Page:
What’s so special about this seer accused of rape when Nityananda too faced similar allegations?
Nityananda just does not have the social and political clout that Raghaveshwara Bharati does
Anisha Sheth| Thursday, October 1, 2015 – 18:40
Raghaveshwara Bharati Swami is not the first religious leader in Karnataka to be accused of rape, but he appears to be allowed questionable liberties and lax treatment that is lawfully denied to other rape-accused.
The other religious leader was Nityananda, who hails from Tamil Nadu but has an ashram on the outskirts of Bengaluru. Nityananda never stood a chance because he never wielded the clout that the seer does.
Raghaveshwara Bharati is the head of the Ramachandrapura Mutt of Hosanagara (Shivamogga district), which belongs to the Havyaka Brahmins. Two women have accused him of raping them multiple times on the pretext of ‘Rama’s will’ and threatened divine wrath if they revealed it to anyone. The complainants have alleged that alleged that the seer is protected and that they are being threatened by the seer and his supporters. Nityananda has been accused of sexually assaulting several of his devotees including a man.
Nityananda Swami and Raghaveshwara Bharathi are both accused of raping women, but the similarities end there.
Nityananda may be a godman, but he is not a religious leader whose following is comparable to Raghaveshwara Bharati’s.
While Nityananda has a large following – some of it brainwashed – in two states, these people are disparate and do not constitute a community.
Raghaveshwara Bharathi on the other hand, is one of the most powerful religious leaders of a community – Havyaka Brahmins – whose members occupy some of the most senior positions in the state’s judiciary, bureaucracy, police, government and equally importantly, the media.
While both men have been accused of sexual assault, rape allegations against Nityananda were preceded by the video of a “sex scandal” by around a year during which media coverage shaped public opinion of him.
Right from the word go, a section of the English media referred to Nityananda as “sex swami” while some of the Kannada media described him as “kamuka” (roughly translated as lascivious), which influenced the public opinion about him. When the video involving actress Ranjitha became public, it appeared to be a consensual act between two adults.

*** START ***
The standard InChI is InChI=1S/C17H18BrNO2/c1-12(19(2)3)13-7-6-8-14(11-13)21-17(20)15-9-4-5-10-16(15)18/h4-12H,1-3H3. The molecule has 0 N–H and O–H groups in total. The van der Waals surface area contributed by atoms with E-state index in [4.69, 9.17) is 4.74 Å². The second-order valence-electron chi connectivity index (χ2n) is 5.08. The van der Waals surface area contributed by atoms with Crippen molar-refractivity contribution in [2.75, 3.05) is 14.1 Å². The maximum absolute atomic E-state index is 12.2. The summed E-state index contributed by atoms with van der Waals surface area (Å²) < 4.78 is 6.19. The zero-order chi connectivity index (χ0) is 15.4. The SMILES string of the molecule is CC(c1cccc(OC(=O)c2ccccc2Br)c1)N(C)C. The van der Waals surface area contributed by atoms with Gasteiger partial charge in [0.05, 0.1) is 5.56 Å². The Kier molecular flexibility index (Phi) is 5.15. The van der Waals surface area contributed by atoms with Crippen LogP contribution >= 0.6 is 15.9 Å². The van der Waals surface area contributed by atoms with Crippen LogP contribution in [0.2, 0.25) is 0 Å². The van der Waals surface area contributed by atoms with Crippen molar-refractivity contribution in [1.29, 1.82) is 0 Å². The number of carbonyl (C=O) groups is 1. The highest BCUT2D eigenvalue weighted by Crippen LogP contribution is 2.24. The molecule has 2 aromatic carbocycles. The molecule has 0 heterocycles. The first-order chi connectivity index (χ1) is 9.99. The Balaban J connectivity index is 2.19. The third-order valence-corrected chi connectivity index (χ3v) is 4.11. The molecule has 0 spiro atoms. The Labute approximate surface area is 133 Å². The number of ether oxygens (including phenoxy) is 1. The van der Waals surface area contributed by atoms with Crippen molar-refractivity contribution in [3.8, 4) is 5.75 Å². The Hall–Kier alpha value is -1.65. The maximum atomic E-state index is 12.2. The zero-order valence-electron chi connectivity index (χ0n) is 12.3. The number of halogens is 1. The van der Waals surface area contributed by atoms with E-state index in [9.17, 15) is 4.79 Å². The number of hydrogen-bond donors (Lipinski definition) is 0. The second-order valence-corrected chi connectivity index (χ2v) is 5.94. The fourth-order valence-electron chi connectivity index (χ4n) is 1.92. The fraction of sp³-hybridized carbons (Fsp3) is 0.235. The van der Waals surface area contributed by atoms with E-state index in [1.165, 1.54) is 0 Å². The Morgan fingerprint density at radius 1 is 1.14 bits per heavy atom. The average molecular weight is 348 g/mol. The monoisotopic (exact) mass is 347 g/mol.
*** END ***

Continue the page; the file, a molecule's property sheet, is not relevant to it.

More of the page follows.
Nityananda Swami is known for his flamboyance. When the sex scandal video became public, this image also shaped public opinion
In contrast, Raghaveshwara Bharati is always referred to as “swami-galu” or “shri-galu” the plural form of the words “swami” or “shri”, which are not just respectful, but reverent.
Last year, five judges of the Karnataka High Court appeared to be suffering from recusivitis: they all recused themselves from various aspects of the case either after explaining their reasons or without doing so.
On a day that his bail petition came up in court, the seer wrote to the CID saying that he would not undergo a medical test. That very day, the local court granted him bail in the second rape case against him.
The Karnataka government too has been playing it safe, and treating the seer with kid gloves, fearing a backlash from his supporters and followers. It also risks the tag of being called “anti-Hindu” if the case does not hold up in court.
Two years after the allegations against Nityananda Swami were first leveled in public, laws dealing with sexual assault were made more stringent following an amendment to the law in 2013. All of this appears to have bypassed Raghaveshwara Bharati entirely, whereas in June 2012, the then chief minister D V Sadananda Gowda ordered Nityananda’s arrest after his supporters assaulted the journalist of a television channel which had telecast a programme in which former disciples leveled allegations of rape and sexual assault against the godman.
Recently at a press conference Uttara Kannada district in-charge minister TV Deshpande, who is influential with the Congress high command, was asked whether he was protecting the seer. Deshpande denied the allegations.
Nityananda’s disciples were possibly the only ones who backed him, but supporters of the Raghaveshwara Bharati have cast aspersions on Premalatha’s integrity.
A member of the state women’s commission – a practicing lawyer for 25 years who is also a government-appointed mediator – publicly stated that it was impossible for a woman to have been raped for a prolonged period, indirectly referring to the second complainant, the woman from Uttara Kannada.